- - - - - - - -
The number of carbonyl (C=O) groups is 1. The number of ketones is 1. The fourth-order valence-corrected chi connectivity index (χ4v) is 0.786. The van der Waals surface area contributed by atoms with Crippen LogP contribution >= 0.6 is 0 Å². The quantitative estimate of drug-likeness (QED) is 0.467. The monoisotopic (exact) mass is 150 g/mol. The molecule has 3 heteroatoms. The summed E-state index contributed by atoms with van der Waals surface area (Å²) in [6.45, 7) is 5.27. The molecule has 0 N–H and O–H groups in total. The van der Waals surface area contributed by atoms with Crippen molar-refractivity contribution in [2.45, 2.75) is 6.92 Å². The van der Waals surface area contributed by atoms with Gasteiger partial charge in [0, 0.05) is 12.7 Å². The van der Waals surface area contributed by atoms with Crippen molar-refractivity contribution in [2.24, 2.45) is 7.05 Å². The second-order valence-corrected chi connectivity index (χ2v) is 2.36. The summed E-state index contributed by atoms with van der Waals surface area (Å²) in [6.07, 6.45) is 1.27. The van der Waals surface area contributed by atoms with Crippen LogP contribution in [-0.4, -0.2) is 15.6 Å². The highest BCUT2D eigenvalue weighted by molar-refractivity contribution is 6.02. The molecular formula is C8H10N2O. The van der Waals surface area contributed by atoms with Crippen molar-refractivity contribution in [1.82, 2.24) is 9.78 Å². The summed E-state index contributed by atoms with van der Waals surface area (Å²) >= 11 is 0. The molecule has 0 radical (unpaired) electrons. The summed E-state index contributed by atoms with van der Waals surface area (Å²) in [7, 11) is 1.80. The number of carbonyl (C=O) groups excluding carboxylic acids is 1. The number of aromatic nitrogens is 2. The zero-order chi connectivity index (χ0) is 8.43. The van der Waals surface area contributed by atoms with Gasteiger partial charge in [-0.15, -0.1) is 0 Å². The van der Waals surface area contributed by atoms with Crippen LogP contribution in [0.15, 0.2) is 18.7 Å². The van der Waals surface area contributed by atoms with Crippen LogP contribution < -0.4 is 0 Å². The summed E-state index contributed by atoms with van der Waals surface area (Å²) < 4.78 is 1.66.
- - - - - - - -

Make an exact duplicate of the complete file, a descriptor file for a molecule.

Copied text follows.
The number of carbonyl (C=O) groups is 1. The number of ketones is 1. The fourth-order valence-corrected chi connectivity index (χ4v) is 0.786. The van der Waals surface area contributed by atoms with Crippen LogP contribution >= 0.6 is 0 Å². The quantitative estimate of drug-likeness (QED) is 0.467. The monoisotopic (exact) mass is 150 g/mol. The molecule has 3 heteroatoms. The summed E-state index contributed by atoms with van der Waals surface area (Å²) in [6.45, 7) is 5.27. The molecule has 0 N–H and O–H groups in total. The van der Waals surface area contributed by atoms with Crippen molar-refractivity contribution in [2.45, 2.75) is 6.92 Å². The van der Waals surface area contributed by atoms with Gasteiger partial charge in [0, 0.05) is 12.7 Å². The van der Waals surface area contributed by atoms with Crippen molar-refractivity contribution in [2.24, 2.45) is 7.05 Å². The second-order valence-corrected chi connectivity index (χ2v) is 2.36. The summed E-state index contributed by atoms with van der Waals surface area (Å²) in [6.07, 6.45) is 1.27. The van der Waals surface area contributed by atoms with Crippen LogP contribution in [-0.4, -0.2) is 15.6 Å². The highest BCUT2D eigenvalue weighted by molar-refractivity contribution is 6.02. The molecular formula is C8H10N2O. The van der Waals surface area contributed by atoms with Crippen molar-refractivity contribution in [1.82, 2.24) is 9.78 Å². The summed E-state index contributed by atoms with van der Waals surface area (Å²) >= 11 is 0. The molecule has 0 radical (unpaired) electrons. The summed E-state index contributed by atoms with van der Waals surface area (Å²) in [7, 11) is 1.80. The number of carbonyl (C=O) groups excluding carboxylic acids is 1. The number of aromatic nitrogens is 2. The zero-order chi connectivity index (χ0) is 8.43. The van der Waals surface area contributed by atoms with Gasteiger partial charge in [-0.15, -0.1) is 0 Å². The van der Waals surface area contributed by atoms with Crippen LogP contribution in [0.15, 0.2) is 18.7 Å². The van der Waals surface area contributed by atoms with Crippen LogP contribution < -0.4 is 0 Å². The summed E-state index contributed by atoms with van der Waals surface area (Å²) < 4.78 is 1.66.